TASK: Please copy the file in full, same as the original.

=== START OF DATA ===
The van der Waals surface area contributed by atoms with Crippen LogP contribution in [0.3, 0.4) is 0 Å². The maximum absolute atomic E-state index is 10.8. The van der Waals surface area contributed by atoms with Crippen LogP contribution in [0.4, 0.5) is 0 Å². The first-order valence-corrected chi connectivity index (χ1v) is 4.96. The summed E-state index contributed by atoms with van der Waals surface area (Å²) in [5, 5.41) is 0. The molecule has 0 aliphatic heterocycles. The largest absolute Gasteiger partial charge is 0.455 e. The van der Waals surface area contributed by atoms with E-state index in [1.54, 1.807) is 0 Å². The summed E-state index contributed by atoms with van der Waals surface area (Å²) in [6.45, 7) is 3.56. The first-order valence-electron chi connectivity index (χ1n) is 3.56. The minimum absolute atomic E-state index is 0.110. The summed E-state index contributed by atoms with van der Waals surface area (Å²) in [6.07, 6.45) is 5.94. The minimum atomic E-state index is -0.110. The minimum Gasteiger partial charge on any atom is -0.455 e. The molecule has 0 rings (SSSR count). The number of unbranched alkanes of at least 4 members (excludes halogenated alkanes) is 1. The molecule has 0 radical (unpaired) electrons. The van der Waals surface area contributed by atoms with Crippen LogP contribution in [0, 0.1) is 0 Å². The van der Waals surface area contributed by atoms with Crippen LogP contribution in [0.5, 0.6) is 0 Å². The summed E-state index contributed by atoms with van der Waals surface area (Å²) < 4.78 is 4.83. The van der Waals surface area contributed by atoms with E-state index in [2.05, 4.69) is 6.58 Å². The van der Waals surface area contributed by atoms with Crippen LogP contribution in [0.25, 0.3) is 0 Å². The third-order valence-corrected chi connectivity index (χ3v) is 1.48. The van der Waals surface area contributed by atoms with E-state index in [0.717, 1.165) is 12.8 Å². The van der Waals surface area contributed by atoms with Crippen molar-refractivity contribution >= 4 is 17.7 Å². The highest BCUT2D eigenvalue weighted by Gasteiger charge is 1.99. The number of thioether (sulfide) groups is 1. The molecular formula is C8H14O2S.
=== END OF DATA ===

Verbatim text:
The van der Waals surface area contributed by atoms with Crippen LogP contribution in [0.3, 0.4) is 0 Å². The maximum absolute atomic E-state index is 10.8. The van der Waals surface area contributed by atoms with Crippen LogP contribution in [0.4, 0.5) is 0 Å². The first-order valence-corrected chi connectivity index (χ1v) is 4.96. The summed E-state index contributed by atoms with van der Waals surface area (Å²) in [5, 5.41) is 0. The molecule has 0 aliphatic heterocycles. The largest absolute Gasteiger partial charge is 0.455 e. The van der Waals surface area contributed by atoms with E-state index in [1.54, 1.807) is 0 Å². The summed E-state index contributed by atoms with van der Waals surface area (Å²) in [6.45, 7) is 3.56. The first-order valence-electron chi connectivity index (χ1n) is 3.56. The minimum absolute atomic E-state index is 0.110. The summed E-state index contributed by atoms with van der Waals surface area (Å²) in [6.07, 6.45) is 5.94. The minimum atomic E-state index is -0.110. The minimum Gasteiger partial charge on any atom is -0.455 e. The molecule has 0 rings (SSSR count). The number of unbranched alkanes of at least 4 members (excludes halogenated alkanes) is 1. The molecule has 0 radical (unpaired) electrons. The van der Waals surface area contributed by atoms with Crippen LogP contribution in [0, 0.1) is 0 Å². The van der Waals surface area contributed by atoms with Crippen LogP contribution in [0.5, 0.6) is 0 Å². The summed E-state index contributed by atoms with van der Waals surface area (Å²) < 4.78 is 4.83. The van der Waals surface area contributed by atoms with E-state index in [2.05, 4.69) is 6.58 Å². The van der Waals surface area contributed by atoms with Crippen LogP contribution in [0.25, 0.3) is 0 Å². The third-order valence-corrected chi connectivity index (χ3v) is 1.48. The van der Waals surface area contributed by atoms with E-state index in [0.717, 1.165) is 12.8 Å². The van der Waals surface area contributed by atoms with Crippen molar-refractivity contribution >= 4 is 17.7 Å². The highest BCUT2D eigenvalue weighted by Gasteiger charge is 1.99. The number of thioether (sulfide) groups is 1. The molecular formula is C8H14O2S.